Guide to check Open Ports in Linux
Today, we will show you how you can check opened ports in your Linux System. There are certain reasons to keep a track of open ports on the server and block the access to some port which might be a security threat. We will use netstat command to list all the open ports which is a part of package net-tools.
- Root Access to the Linux System
- net-tools package installed
List all the open ports.
- Check and confirm if netstat is available in your system. Some of the distributions come with net-tools installed.
If net-tools is installed then this command should show the particular version of net-tools and netstat installed. If not then it will show command not found.
- If the system is missing net-tools then you can install net-tools package using following commands respective to your distribution.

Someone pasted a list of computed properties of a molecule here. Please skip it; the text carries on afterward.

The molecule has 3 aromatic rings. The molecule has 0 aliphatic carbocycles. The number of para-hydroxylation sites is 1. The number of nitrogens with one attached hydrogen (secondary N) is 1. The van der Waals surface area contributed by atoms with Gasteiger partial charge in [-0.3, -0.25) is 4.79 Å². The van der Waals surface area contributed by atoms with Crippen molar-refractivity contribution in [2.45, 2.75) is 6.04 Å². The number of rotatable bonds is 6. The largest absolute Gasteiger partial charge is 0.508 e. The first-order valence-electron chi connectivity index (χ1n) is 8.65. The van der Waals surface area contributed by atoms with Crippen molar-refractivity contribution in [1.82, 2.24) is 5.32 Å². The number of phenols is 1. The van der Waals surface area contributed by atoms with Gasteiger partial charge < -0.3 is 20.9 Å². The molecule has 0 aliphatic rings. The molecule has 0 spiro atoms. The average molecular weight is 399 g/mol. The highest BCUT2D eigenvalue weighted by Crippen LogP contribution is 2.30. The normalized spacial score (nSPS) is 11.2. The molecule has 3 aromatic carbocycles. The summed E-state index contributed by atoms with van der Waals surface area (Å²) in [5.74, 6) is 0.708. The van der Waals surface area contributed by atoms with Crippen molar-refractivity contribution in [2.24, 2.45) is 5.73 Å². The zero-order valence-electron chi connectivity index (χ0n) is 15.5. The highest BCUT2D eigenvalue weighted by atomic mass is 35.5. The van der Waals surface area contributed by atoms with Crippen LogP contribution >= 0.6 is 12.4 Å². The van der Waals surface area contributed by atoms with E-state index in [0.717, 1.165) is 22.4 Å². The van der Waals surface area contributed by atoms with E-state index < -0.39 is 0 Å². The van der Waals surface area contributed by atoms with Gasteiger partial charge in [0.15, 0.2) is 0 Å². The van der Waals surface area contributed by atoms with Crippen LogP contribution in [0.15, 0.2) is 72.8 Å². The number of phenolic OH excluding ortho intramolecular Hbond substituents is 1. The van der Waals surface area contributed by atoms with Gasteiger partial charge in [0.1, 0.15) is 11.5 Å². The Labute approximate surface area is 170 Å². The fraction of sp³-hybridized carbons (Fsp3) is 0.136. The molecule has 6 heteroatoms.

sudo yum install net-tools -y
sudo apt install net-tools -y
- User netstat command to find the list of all the open and listening ports on your Linux system.
It will show something like below image with ports and particular service using that port.
Lets discuss the flags used with the netstat command below.
-t : Show only TCP sockets on Linux
-u : Display only UDP sockets on Linux
-l : Show listening sockets. For example, TCP port 22 is opened by SSHD server.
-p : List process name that opened sockets
-n : Don’t resolve service names i.e. don’t use DNS
List particular open port.
Using the following command you can check if Nginx port 80 is listening on the server.
netstat -tulpn | grep 80
If a port is listening then you will find output like the below image.
Tip – You can close the port by shutting down the particular service which is using it. For demonstration purpose, we will stop nginx service and port 80 will be automatically closed.
nginx service stopped and port 80 no more listening
nginx service started and port 80 again started listening